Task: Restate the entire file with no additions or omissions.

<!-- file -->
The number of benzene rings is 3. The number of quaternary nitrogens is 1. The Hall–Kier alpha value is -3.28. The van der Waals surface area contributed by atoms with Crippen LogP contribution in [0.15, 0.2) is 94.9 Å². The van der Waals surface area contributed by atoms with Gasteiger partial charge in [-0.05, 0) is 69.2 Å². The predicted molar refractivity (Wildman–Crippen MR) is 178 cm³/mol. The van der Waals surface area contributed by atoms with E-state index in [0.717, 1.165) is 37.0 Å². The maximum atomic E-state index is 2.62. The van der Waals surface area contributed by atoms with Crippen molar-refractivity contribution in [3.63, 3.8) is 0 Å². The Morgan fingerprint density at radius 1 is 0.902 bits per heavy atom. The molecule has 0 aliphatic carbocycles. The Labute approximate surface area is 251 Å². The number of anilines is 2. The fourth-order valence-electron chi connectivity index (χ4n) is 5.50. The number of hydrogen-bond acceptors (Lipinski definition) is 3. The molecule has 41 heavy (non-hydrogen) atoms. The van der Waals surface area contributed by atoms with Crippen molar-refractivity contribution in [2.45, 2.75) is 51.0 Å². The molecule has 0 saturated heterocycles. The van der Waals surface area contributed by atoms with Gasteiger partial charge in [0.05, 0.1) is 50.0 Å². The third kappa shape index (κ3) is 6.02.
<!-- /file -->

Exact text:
The number of benzene rings is 3. The number of quaternary nitrogens is 1. The Hall–Kier alpha value is -3.28. The van der Waals surface area contributed by atoms with Crippen LogP contribution in [0.15, 0.2) is 94.9 Å². The van der Waals surface area contributed by atoms with Gasteiger partial charge in [-0.05, 0) is 69.2 Å². The predicted molar refractivity (Wildman–Crippen MR) is 178 cm³/mol. The van der Waals surface area contributed by atoms with E-state index in [0.717, 1.165) is 37.0 Å². The maximum atomic E-state index is 2.62. The van der Waals surface area contributed by atoms with Crippen molar-refractivity contribution in [3.63, 3.8) is 0 Å². The Morgan fingerprint density at radius 1 is 0.902 bits per heavy atom. The molecule has 0 aliphatic carbocycles. The Labute approximate surface area is 251 Å². The number of anilines is 2. The fourth-order valence-electron chi connectivity index (χ4n) is 5.50. The number of hydrogen-bond acceptors (Lipinski definition) is 3. The molecule has 41 heavy (non-hydrogen) atoms. The van der Waals surface area contributed by atoms with Crippen molar-refractivity contribution in [2.45, 2.75) is 51.0 Å². The molecule has 0 saturated heterocycles. The van der Waals surface area contributed by atoms with Gasteiger partial charge in [0.05, 0.1) is 50.0 Å². The third kappa shape index (κ3) is 6.02.